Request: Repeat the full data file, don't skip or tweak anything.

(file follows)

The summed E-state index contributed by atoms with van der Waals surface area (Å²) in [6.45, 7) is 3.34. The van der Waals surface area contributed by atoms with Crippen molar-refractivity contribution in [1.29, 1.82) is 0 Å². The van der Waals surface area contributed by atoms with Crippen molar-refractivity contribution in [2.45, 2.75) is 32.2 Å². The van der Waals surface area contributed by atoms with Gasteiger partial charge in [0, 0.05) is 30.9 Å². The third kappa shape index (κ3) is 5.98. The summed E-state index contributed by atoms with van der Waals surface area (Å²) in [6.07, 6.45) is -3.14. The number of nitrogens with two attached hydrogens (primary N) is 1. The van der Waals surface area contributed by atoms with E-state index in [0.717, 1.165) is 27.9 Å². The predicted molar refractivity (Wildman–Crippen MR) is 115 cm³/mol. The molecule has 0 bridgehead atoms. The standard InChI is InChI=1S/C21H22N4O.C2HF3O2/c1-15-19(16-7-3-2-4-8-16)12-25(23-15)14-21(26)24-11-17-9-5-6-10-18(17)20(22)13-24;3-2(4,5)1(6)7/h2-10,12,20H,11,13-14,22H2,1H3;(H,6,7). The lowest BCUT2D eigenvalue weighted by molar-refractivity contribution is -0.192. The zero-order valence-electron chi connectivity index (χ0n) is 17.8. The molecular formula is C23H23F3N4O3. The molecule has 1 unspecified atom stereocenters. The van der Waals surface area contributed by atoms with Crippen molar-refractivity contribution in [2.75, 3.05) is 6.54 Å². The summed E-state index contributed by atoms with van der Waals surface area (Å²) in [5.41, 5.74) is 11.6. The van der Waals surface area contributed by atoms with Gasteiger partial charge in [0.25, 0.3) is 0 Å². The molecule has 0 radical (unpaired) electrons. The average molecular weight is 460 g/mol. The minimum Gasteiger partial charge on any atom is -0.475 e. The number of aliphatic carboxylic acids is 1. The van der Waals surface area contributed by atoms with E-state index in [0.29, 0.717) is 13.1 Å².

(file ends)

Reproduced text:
The summed E-state index contributed by atoms with van der Waals surface area (Å²) in [6.45, 7) is 3.34. The van der Waals surface area contributed by atoms with Crippen molar-refractivity contribution in [1.29, 1.82) is 0 Å². The van der Waals surface area contributed by atoms with Crippen molar-refractivity contribution in [2.45, 2.75) is 32.2 Å². The van der Waals surface area contributed by atoms with Gasteiger partial charge in [0, 0.05) is 30.9 Å². The third kappa shape index (κ3) is 5.98. The summed E-state index contributed by atoms with van der Waals surface area (Å²) in [6.07, 6.45) is -3.14. The number of nitrogens with two attached hydrogens (primary N) is 1. The van der Waals surface area contributed by atoms with E-state index in [0.717, 1.165) is 27.9 Å². The predicted molar refractivity (Wildman–Crippen MR) is 115 cm³/mol. The molecule has 0 bridgehead atoms. The standard InChI is InChI=1S/C21H22N4O.C2HF3O2/c1-15-19(16-7-3-2-4-8-16)12-25(23-15)14-21(26)24-11-17-9-5-6-10-18(17)20(22)13-24;3-2(4,5)1(6)7/h2-10,12,20H,11,13-14,22H2,1H3;(H,6,7). The lowest BCUT2D eigenvalue weighted by molar-refractivity contribution is -0.192. The zero-order valence-electron chi connectivity index (χ0n) is 17.8. The molecular formula is C23H23F3N4O3. The molecule has 1 unspecified atom stereocenters. The van der Waals surface area contributed by atoms with Crippen molar-refractivity contribution in [2.75, 3.05) is 6.54 Å². The summed E-state index contributed by atoms with van der Waals surface area (Å²) in [5.41, 5.74) is 11.6. The van der Waals surface area contributed by atoms with Gasteiger partial charge in [0.25, 0.3) is 0 Å². The molecule has 0 radical (unpaired) electrons. The average molecular weight is 460 g/mol. The minimum Gasteiger partial charge on any atom is -0.475 e. The number of aliphatic carboxylic acids is 1. The van der Waals surface area contributed by atoms with E-state index in [0.29, 0.717) is 13.1 Å².